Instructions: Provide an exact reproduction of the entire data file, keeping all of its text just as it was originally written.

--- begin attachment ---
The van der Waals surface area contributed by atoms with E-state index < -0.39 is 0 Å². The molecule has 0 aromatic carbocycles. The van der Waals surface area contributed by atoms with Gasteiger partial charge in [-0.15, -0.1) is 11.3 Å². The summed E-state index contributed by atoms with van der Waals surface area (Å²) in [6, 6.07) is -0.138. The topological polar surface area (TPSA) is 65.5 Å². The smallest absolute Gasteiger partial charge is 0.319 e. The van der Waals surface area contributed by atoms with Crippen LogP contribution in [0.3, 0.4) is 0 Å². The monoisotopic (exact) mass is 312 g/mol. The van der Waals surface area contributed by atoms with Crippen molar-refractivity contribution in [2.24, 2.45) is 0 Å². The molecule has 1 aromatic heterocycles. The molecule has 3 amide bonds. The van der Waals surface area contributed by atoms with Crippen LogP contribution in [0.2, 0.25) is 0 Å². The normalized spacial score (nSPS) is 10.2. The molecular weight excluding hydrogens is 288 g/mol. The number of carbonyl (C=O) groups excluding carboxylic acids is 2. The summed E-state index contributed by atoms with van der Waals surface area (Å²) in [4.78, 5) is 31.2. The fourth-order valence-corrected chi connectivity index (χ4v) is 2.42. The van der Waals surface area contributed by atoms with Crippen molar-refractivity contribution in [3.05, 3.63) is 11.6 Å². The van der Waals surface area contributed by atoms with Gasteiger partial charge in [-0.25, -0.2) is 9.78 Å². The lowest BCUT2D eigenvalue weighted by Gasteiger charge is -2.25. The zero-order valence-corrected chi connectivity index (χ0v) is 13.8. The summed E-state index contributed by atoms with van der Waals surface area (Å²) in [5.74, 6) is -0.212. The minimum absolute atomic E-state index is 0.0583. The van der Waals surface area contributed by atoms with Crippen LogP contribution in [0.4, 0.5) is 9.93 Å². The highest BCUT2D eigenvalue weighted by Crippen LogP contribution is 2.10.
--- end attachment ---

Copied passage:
The van der Waals surface area contributed by atoms with E-state index < -0.39 is 0 Å². The molecule has 0 aromatic carbocycles. The van der Waals surface area contributed by atoms with Gasteiger partial charge in [-0.15, -0.1) is 11.3 Å². The summed E-state index contributed by atoms with van der Waals surface area (Å²) in [6, 6.07) is -0.138. The topological polar surface area (TPSA) is 65.5 Å². The smallest absolute Gasteiger partial charge is 0.319 e. The van der Waals surface area contributed by atoms with Crippen LogP contribution in [0.3, 0.4) is 0 Å². The monoisotopic (exact) mass is 312 g/mol. The van der Waals surface area contributed by atoms with Crippen molar-refractivity contribution in [2.24, 2.45) is 0 Å². The molecule has 1 aromatic heterocycles. The molecule has 3 amide bonds. The van der Waals surface area contributed by atoms with Crippen LogP contribution in [0.2, 0.25) is 0 Å². The normalized spacial score (nSPS) is 10.2. The molecular weight excluding hydrogens is 288 g/mol. The number of carbonyl (C=O) groups excluding carboxylic acids is 2. The summed E-state index contributed by atoms with van der Waals surface area (Å²) in [4.78, 5) is 31.2. The fourth-order valence-corrected chi connectivity index (χ4v) is 2.42. The van der Waals surface area contributed by atoms with Crippen molar-refractivity contribution in [3.05, 3.63) is 11.6 Å². The van der Waals surface area contributed by atoms with Gasteiger partial charge in [-0.25, -0.2) is 9.78 Å². The lowest BCUT2D eigenvalue weighted by Gasteiger charge is -2.25. The zero-order valence-corrected chi connectivity index (χ0v) is 13.8. The summed E-state index contributed by atoms with van der Waals surface area (Å²) in [5.74, 6) is -0.212. The minimum absolute atomic E-state index is 0.0583. The van der Waals surface area contributed by atoms with Crippen LogP contribution in [0.4, 0.5) is 9.93 Å². The highest BCUT2D eigenvalue weighted by Crippen LogP contribution is 2.10.